Roughly three million cases a year run through Virginia’s General District Courts. Everything from traffic tickets to homicides.

But according to state staffing models, more than half of those courts are under-staffed. That includes large counties like Fairfax, Chesapeake and Henrico – but also smaller courts in Smyth, Carroll and Rockingham Counties.

Mallory Noe-Payne visited one of those understaffed courts to learn about the impact.

Earlier this fall the Executive Secretary of the Supreme Court of Virginia stood before lawmakers pleading. He was asking for more money so courts across the state could hire more clerks.

According to his office, more than half of the state’s district courts are under-staffed. And that could impact everything from people’s credit to jail-time.

Mallory Noe-Payne has this look at why Virginia’s courts are short staffed and what lawmakers can do about it.

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The Growing Cost of Virginia Elections

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Credit: NPR

This year’s election for the House of Delegates was the most expensive ever. Michael Pope reports.

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Va. News: Struggling former Coalfields in Southwest Virginia, Martinsville may change to Town status

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Despite years of effort many places in the Virginia coalfields are still struggling to rebuild their economies. And the city of Martinsville is considering becoming a town which is causing some apprehension in surrounding Henry County.

These have been among the most read stories over the past week at the Virginia Public Access Project’s Va. News link.

More now from Fred Echols.

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“Rumors of War” Unveiling Tuesday in Richmond

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One of Kehinde Wiley’s paintings on display at the Virginia Museum of Fine Arts. (Credit: Mallory Noe–Payne)

Rumors of War, a statue mirroring and challenging Confederate monuments, will be installed Tuesday at the Virginia Museum of Fine Arts.

Mallory Noe-Payne has this preview.

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Virginia’s Congressional Delegation On Opposite Sides of Climate Change Issue

virginia_flag_map_0As the demand to act on climate change mounts, members of the Virginia Congressional delegation are taking a variety of approaches. Michael Pope reports.

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Study: Many Wage Complaints Go Uninvestigated

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When a worker believes they’ve been cheated out of their pay, they can file a complaint with the state.

But Michael Pope reports a new study finds many of those complaints are never investigated.

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Congressman McEachin’s Effort to Get More Young People Enrolled in Health Insurance

399px-Donald_McEachin_portrait_116th_CongressEver since the Trump administration spiked the individual mandate for health insurance back in 2017, young people have avoiding signing up for health insurance. Now, one Virginia congressman is supporting a proposal aimed at getting more young people in the insurance pool. Michael Pope reports.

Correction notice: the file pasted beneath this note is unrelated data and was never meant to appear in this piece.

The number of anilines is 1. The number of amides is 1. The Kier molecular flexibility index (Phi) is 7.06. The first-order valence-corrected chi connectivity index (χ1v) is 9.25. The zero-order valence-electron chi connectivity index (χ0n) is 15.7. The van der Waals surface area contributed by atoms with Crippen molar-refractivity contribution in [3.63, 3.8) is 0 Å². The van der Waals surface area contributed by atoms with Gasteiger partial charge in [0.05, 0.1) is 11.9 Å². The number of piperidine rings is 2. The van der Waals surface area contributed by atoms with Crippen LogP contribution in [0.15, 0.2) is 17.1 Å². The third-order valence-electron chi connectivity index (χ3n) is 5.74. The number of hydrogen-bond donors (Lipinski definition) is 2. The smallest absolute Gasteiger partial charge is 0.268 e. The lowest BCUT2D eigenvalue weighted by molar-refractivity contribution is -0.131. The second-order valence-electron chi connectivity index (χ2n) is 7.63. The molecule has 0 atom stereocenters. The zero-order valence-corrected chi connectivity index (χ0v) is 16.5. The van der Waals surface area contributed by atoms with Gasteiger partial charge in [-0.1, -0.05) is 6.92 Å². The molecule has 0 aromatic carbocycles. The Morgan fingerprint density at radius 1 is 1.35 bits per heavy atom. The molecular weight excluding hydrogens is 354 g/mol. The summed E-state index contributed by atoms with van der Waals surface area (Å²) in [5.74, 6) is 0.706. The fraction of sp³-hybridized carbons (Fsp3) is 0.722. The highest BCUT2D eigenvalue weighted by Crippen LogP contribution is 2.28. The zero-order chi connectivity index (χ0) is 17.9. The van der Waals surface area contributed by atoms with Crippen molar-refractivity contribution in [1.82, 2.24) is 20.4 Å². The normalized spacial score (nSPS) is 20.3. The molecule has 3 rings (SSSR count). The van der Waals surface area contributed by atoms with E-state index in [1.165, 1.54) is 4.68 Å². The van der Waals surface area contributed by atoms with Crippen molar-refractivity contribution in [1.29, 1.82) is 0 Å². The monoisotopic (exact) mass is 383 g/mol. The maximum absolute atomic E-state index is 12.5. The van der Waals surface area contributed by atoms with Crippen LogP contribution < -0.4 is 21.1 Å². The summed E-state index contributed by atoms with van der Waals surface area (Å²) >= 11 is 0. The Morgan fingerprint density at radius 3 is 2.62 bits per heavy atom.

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New Regulations on Restraint and Seclusion in Public Schools Headed to Governor

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Virginia is one step closer to adopting the state’s first-ever set of regulations governing the use of seclusion and restraint on public school students.

As Mallory Noe-Payne reports, the proposed rules recently received the necessary approval from multiple state agencies.

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757? Coastal Virginia? — Hampton Roads Considers What’s in a Name

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Localities included in the Hampton Roads Planning District (Credit: hrpdcva.gov)

A community’s brand identity, like Virginia’s Blue Ridge or RVA, can often be a key marketing tool to attract visitors, businesses and new residents.

That’s why a rebranding effort is being considered in Hampton Roads.

Michael Pope has this preview of a report out next week.

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Retail Jobs Drop in Virginia

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(Credit: Bureau of Labor Statistics)

Now that the holiday shopping season is underway, new data shows Virginia’s retail trade employment is taking a hit this year.

Michael Pope reports.

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Dominion Energy Outlines Plans to Remove and Recycle Coal Ash

Dominion-EnergyLogo-172x72Dominion Energy is coming up with plans to remove and recycle coal ash from four sites around the state.

Lawmakers got their first update on the new legislative mandate Monday.

Mallory Noe-Payne has details.

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Va. News: W&L Students want to alter its Diploma, a Virginia political campaign that cost nothing

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Some graduating students at Washington and Lee University would like an alternate version of the school’s traditional diploma… and in the era of long and expensive political campaigns, one in Virginia lasted an hour and cost nothing.

Those have been among the most read stories over the past week at the Virginia Public Access Project’s Va. News Link.

More now from Fred Echols.